ROME (AP) _ Scarf pulled tight, Mohammed Nadur moves between lines of cars stopped at a red light. He doesn't beg. He just holds the squeegee over windshields hoping the driver nods for him to go ahead.

Sometimes he'll get a 1,000-lire note (about 60 cents). Most often it's less.

''If I don't do this, the alternative is do nothing,'' said the 25-year-old Tunisian immigrant. ''I look forward to the day I can be in Britain or America with a real job - a life.''

To escape the wind off the Tiber River, he and other windshield cleaners huddle near metal sheets used for political advertising. Nadur leaned against a poster for the mayoral candidate of the Italian Social Movement, or MSI, a rising neo-fascist party with a tone that sounds unfriendly to immigrants.

The MSI did well in first-round mayoral elections last month. In Rome and Naples, among the cities holding runoff elections Sunday, it took the largest bloc of votes and threatens to make poor immigrants feel even more unwelcome.

For most immigrants, the mainstream in Italy is a far-off goal. They occupy the fringes. Italians are the waiters, cab drivers, dishwashers and garbage men in a hiring system virtually closed to foreigners.

Stories like Nadur's abound: North African fruit pickers in southern Italy, Egyptians selling trinkets outside Rome's main train station, Poles trading tips at church on house-cleaning jobs.

The MSI tries to distance itself from neo-Nazi skinheads and other hate groups. But its stance is not one of openness either.

''Our policy is very simple,'' said MSI spokesman Niccolo Accame. ''We want to admit only those immigrants who can support themselves.''

Italy's immigrant population is less than nations to the north, but it is growing. Nearly 930,000 foreign-born people legally live in this nation of 58 million, government statistics show. Illegal immigrants could push the number well over 1.5 million, activists say.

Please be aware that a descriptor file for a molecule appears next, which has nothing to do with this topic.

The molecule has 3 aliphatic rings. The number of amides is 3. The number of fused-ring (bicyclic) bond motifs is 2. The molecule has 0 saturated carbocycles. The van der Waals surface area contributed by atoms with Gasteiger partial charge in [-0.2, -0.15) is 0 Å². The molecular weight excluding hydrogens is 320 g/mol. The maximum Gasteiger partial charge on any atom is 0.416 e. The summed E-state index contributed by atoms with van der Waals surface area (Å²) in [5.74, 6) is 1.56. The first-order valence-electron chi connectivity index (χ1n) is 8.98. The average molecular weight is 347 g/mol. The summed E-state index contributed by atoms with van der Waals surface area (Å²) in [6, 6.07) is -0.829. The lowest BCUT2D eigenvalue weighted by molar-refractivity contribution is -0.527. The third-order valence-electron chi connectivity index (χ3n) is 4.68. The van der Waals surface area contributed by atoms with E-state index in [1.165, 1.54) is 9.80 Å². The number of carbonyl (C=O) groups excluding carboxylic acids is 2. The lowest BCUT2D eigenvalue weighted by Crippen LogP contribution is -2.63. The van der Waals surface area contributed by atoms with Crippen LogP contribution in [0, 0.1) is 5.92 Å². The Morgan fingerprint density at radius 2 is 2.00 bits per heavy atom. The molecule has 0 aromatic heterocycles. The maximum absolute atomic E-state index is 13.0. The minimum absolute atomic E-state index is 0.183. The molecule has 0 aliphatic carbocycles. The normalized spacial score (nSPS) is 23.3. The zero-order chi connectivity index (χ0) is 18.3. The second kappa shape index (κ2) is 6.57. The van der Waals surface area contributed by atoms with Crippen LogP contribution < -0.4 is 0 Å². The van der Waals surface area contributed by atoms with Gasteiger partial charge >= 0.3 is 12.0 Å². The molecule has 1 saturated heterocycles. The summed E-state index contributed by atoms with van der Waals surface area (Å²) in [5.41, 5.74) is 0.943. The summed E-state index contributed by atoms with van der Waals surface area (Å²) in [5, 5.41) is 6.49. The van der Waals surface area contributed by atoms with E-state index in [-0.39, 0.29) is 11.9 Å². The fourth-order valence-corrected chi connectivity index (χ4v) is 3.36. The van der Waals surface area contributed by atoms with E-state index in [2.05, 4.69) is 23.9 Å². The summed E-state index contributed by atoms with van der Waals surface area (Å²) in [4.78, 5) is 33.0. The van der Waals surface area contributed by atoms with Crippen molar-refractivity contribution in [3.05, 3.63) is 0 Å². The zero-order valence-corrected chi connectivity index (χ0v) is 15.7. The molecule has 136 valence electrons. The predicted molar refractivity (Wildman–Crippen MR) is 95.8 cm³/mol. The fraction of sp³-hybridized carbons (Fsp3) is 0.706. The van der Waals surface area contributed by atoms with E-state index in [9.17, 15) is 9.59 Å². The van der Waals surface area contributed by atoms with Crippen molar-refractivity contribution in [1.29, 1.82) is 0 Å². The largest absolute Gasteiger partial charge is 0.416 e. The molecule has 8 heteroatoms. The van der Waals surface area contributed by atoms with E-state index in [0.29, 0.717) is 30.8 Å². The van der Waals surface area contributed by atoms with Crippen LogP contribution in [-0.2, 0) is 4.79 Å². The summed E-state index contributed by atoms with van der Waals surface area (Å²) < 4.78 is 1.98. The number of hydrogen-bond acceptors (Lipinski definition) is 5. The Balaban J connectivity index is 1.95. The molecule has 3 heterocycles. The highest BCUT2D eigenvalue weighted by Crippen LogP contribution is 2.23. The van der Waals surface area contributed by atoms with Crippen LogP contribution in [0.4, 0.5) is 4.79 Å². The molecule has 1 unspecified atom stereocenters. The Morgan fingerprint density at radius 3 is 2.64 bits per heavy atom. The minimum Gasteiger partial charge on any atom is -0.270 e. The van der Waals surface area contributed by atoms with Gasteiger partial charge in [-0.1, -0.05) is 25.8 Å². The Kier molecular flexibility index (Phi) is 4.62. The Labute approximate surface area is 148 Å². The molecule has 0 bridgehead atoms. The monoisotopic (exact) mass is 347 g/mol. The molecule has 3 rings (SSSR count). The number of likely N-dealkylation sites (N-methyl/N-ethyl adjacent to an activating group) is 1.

Moroccans form the largest group. Filipinos, Somalis and Libyans have significant communities.

''Who do we threaten?'' asked Anna Siminski, a Polish woman who came to Rome by bus looking for housework. ''Are we taking anyone's job? I don't think so. Why do Italians look at us like we're a problem?''

Some Italians say they fear economic refugees from North Africa and former Yugoslavia could overrun Italy if the borders aren't tightly controlled. Others worry that with the privatization of state-run companies, they will be competing with foreigners for work.

At a student march, one leather-clad skinhead made a cutting motion across his neck when asked how to deal with foreigners. His companions laughed.

''Italy has always been a place of emigration, not immigration,'' said Jousef Salman, head of the Committee of Foreigners in Italy, a private assistance group. ''There is no structure at all here for immigrants.''

Italy rolled back its welcome mat in 1990, changing laws to drastically cut the number of immigrations. People outside the European Community must get work visas before coming here and prove they have a job or relatives waiting.

In 1991, about 18,000 penniless Albanians crossed the Adriatic looking for a haven. Italy sent most of them back, with little public reaction.

Racial attacks are few, but have started to come with greater frequency, especially in economically depressed southern Italy.

In August, about 1,000 African farm workers fled the southern town of Stornara after residents attacked them when a house was burglarized. Days later, attackers shouting ''Dirty foreigner 3/8'' beat an Egyptian in Anzio.

Some cities have moved to drive out Gypsy encampments. In Rome, with its high rents, police chased dozens of illegal African immigrants from cave dwellings in October.

An illegal Romanian immigrant who peddles roses in Rome restaurants, and who would give his name only as George, said:

''I sometimes ask myself, 'Would it be better in Britain or maybe Germany?' The answer is yes, but I don't have the money to go. I think I'll be in Italy for a long time unless I get kicked out.''